The two leads instill a profound pathos into their characters, fleshing out the intentional expository gaps in the script. We never learn why exactly Helen has eschewed her lawn in Fort Wayne in favor of Needle Park, what is in her makeup that compels her to live in ratty apartments and repeatedly offer her body up to various kinds of harm, but Kitty Winn’s face tells us most of what we need to know. When her eyes dart around—they always seems to be one step behind—or she crumples the soft area under her chin, it’s as if her middle-American hope, humility, and wholesomeness converge at the same moment that she discovers the sensation of real fear. This deer-in-the-headlights aura breaks one’s heart at first, but by the time Helen’s into an $80-a-day habit, we wonder whether we’ve been duped. In the end, it’s impossible to say. Bobby, for all his bombast and bluster, is simpler, an apple gone bad with the bunch before he had a chance. Didion and Dunne allow the viewer bits of hope early on—e.g. Bobby tells Helen that he’s “just chipping”—but with heroin, of course, there’s no such thing as “just.” Watching The Panic in Needle Park isn’t a particularly pleasurable experience, and there may be better chronicles of seemingly decent people getting caught up in ugly situations, but it’s an at times extraordinary portrait of two people imprisoned by their own floundering.

Since the picture’s 1971 release, gritty drug movies have carved out their own corner of the independent film sector, and watching the film today it’s hard to feel divorced from subsequent generations of young beautifuls with greasy locks and collapsed veins. Generic hallmarks abound—bags of powder are unwrapped and tapped it into bottle caps; Bics swish under the aluminum; bubbles blister and pop; belts are tightened around biceps; rack focus shots reveal fleeting clarity before the inevitable blur. The banal nostalgia and mundane obsession with price, procedure, and availability that unfailingly characterizes drug abuse are captured well, if briefly, and though by now it’s an old standard, it’s still shocking when a timorous wail cuts through the thick terror of an overdose sequence and the camera pans to reveal an infant. What’s most striking to the contemporary viewer of the film, however, is not what remains the same, but what’s so drastically changed.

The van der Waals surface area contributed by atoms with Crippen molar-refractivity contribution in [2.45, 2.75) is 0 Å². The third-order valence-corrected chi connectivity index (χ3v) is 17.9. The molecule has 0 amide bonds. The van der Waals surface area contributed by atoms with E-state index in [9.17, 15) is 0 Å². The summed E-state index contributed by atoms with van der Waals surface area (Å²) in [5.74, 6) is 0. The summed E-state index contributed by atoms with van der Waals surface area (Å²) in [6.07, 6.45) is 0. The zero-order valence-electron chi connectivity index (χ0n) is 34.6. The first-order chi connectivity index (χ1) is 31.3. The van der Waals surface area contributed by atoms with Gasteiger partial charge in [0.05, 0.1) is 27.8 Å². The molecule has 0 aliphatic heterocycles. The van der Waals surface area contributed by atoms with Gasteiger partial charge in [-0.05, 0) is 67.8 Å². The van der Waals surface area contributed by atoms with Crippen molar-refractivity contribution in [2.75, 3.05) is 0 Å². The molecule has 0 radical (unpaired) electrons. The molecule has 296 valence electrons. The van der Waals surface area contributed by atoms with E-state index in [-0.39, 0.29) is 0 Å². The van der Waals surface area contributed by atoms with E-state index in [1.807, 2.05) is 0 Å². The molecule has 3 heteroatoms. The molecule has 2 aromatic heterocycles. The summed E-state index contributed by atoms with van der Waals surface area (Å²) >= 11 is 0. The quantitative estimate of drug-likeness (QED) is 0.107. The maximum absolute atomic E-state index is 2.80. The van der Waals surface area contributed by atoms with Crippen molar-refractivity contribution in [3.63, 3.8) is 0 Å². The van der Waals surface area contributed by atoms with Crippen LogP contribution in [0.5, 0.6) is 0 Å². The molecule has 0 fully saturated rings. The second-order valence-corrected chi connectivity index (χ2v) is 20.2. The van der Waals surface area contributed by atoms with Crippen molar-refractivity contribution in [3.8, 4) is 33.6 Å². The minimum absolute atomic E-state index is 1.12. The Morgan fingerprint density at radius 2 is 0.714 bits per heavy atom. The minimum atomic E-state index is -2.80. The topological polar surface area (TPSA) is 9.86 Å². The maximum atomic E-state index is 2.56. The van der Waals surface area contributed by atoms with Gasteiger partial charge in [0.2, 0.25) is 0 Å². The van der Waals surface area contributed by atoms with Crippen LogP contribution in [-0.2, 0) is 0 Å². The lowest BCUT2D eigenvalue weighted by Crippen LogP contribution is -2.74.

“New York was no mere city,” Joan Didion wrote in Goodbye to All That, her brilliant if bitter 1967 screed about life in New York. “It was instead an infinitely romantic notion, the mysterious nexus of all love and money and power, the shining and perishable dream itself . . . I knew that it would cost something sooner or later—because I did not belong there, did not come from there.” Didion traffics in broken dreams, and for her they find their culmination in this city that she sees as incapable of meeting its romantic promise, this city that extracts a pound of flesh from swooning transplants and replaces it with anxiety, unfulfilled desire, or, in Helen’s case, heroin. The New York depicted in The Panic in Needle Park—from the Upper West Side to Harlem, from booking rooms and holding cells to the Staten Island Ferry—is all shards and rot, the remnants of a glittering dream long since washed into the gutter. That Helen once had a yard is meant to underscore her tragedy, and perhaps it does in that she, unlike Bobby, had a choice. But today, as the meth lab–addled Midwest gives urban powder rooms a run for their money and Manhattan has morphed into a benign if banal millionaire’s playground, we can see that it’s not the city that wrecks apple-cheeked innocents who dare to enter. Panic doesn’t live in parks; it lives in minds and hearts.

The Panic in Needle Park plays this week at New York's Film Forum—click here for showtimes.